Emergency contact option coming to state-issued IDs

By: Sarah Wojcik, | Shelby - Utica News | Published February 17, 2016

SHELBY TOWNSHIP — On Feb. 2, Gov. Rick Snyder signed legislation into law that will allow Michigan residents — if they so choose — to add emergency contact information to driver’s licenses and state identification cards.

State Rep. Peter Lucido, R-Shelby Township, introduced the legislation in April 2015 to embed machine-readable emergency contact information in driver’s licenses and identification cards from the Michigan secretary of state, effective Jan. 1, 2017.

House Bills 4459 and 4460, now Public Acts 4 and 5 of 2016, are meant to aid first responders in quickly determining a point of contact in the event of an accident. The votes on the bills were unanimous in both the state House and Senate.

 Gov. Rick Snyder poses with state Rep. Peter Lucido, R-Shelby Township, in Lansing Feb. 2 after signing into law legislation Lucido introduced that will allow Michigan residents to add emergency contact information to driver’s licenses and state identification cards.

Gov. Rick Snyder poses with state Rep. Peter Lucido, R-Shelby Township, in Lansing Feb. 2 after signing into law legislation Lucido introduced that will allow Michigan residents to add emergency contact information to driver’s licenses and state identification cards.

Photo provided by Jane Diegel

Michiganders will be able to enter the emergency contact information and change it whenever they want at the secretary of state’s website, www.michigan.gov/sos.

Lucido said he originally came up with the idea to address the population of aging Michigan residents who suffer from Alzheimer’s disease or dementia, or who just become confused. Then he expanded the concept.

“Once first responders get to an accident and see (accident victims) are unable to speak for themselves, either because of shock or because they’re unconscious, now police can run their license or state ID to get an emergency contact,” Lucido said. “It’s a closed-loop website, so the information is privately kept.”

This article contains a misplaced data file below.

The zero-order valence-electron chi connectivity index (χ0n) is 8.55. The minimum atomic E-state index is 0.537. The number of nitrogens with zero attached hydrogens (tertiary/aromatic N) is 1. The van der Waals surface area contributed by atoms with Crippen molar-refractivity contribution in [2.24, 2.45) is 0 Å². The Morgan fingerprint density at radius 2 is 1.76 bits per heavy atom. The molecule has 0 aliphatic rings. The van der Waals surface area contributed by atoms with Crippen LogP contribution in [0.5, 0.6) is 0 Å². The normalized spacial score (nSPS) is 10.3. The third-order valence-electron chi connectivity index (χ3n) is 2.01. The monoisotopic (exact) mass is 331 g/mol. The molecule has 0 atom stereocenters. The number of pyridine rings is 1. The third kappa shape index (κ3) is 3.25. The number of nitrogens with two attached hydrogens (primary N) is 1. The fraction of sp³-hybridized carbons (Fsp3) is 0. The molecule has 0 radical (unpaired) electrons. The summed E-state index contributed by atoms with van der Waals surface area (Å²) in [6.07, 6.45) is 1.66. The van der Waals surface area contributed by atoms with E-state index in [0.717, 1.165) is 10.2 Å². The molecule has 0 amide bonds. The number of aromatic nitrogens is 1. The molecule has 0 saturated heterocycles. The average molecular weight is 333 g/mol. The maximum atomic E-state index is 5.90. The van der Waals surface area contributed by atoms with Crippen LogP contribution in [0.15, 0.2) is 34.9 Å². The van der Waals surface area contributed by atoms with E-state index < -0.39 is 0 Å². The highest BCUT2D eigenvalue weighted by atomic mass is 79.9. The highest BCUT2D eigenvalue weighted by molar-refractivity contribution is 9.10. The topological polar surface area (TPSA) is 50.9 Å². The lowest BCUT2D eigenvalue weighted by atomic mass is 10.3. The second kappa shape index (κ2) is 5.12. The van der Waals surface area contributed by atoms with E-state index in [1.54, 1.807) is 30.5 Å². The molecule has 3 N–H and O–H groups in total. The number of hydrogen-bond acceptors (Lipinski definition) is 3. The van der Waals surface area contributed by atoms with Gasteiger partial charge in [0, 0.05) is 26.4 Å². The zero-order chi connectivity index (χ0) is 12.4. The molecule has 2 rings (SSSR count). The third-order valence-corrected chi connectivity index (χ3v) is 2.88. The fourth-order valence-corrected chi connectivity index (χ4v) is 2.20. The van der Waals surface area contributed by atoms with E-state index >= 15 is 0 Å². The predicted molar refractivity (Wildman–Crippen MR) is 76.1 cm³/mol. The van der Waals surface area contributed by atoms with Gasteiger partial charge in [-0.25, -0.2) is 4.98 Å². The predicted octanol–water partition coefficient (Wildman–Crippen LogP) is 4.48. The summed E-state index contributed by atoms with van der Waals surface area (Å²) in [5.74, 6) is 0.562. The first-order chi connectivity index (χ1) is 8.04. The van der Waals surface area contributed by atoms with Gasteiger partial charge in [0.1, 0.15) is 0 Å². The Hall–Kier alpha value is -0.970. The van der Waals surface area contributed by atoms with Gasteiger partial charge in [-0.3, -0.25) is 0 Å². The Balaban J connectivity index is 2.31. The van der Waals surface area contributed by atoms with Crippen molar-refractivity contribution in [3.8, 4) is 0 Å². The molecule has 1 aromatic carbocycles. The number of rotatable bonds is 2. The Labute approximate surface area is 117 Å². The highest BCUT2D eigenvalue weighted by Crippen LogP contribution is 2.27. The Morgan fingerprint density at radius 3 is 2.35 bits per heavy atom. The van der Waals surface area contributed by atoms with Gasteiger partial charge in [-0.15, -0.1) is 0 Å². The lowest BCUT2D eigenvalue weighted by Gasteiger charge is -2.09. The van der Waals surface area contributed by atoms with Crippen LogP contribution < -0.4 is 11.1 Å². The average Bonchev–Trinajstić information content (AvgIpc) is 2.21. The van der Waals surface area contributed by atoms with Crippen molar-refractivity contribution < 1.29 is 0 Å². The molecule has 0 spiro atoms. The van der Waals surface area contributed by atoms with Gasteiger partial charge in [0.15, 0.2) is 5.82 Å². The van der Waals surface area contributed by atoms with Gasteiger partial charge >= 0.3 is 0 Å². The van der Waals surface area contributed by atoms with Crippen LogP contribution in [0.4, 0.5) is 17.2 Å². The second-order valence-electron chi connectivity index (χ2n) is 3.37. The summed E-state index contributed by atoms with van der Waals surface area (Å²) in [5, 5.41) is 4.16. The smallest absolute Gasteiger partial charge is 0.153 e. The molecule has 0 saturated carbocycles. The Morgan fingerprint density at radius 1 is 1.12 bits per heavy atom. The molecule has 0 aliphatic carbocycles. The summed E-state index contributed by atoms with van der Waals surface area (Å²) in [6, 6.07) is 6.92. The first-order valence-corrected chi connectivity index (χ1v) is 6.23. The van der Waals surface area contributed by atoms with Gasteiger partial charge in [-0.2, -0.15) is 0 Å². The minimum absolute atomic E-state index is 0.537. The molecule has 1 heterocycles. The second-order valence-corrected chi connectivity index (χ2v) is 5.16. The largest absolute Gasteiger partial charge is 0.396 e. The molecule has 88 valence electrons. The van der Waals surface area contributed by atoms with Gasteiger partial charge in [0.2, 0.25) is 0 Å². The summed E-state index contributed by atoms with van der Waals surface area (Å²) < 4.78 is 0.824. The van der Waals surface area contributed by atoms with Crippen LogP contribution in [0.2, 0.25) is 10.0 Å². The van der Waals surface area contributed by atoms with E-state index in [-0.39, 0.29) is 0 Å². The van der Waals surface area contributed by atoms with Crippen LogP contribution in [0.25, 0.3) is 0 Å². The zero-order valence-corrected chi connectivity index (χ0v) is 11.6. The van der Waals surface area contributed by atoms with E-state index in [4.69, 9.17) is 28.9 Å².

Pass codes on cellphones sometimes block first responders from finding emergency contacts, he said.

“This is the least intrusive, it’s voluntary, and this works,” he said. “It’s called common-sense legislation.”

Lucido worked with Michigan Secretary of State Ruth Johnson and a team of legislators to move the legislation forward.

He said he was not aware of such legislation in other states, but he would like to see similar legislation become a national standard.

“If a person doesn’t want to get a driver’s license, they can get a state ID if they don’t want to drive,” Lucido said. “This will still give them that right to get an emergency contact on their ID.”

Fred Woodhams, a spokesman for the Michigan secretary of state, said the state is developing the programming to add emergency contact information to state-issued IDs and that it will be completed by the end of the year.

“It should be helpful for Michigan residents, and we look forward to putting it in place,” Woodhams said. “We appreciate all the work Rep. Lucido has done to move the legislation and help protect Michigan residents.”

Woodhams added that there will be no charge to add an emergency contact and, if residents decide to change their emergency contact, the changes will be in place within the next day.

For more information, call the secretary of state at (888) 767-6424 or Rep. Peter Lucido’s office at (888) 642-4737.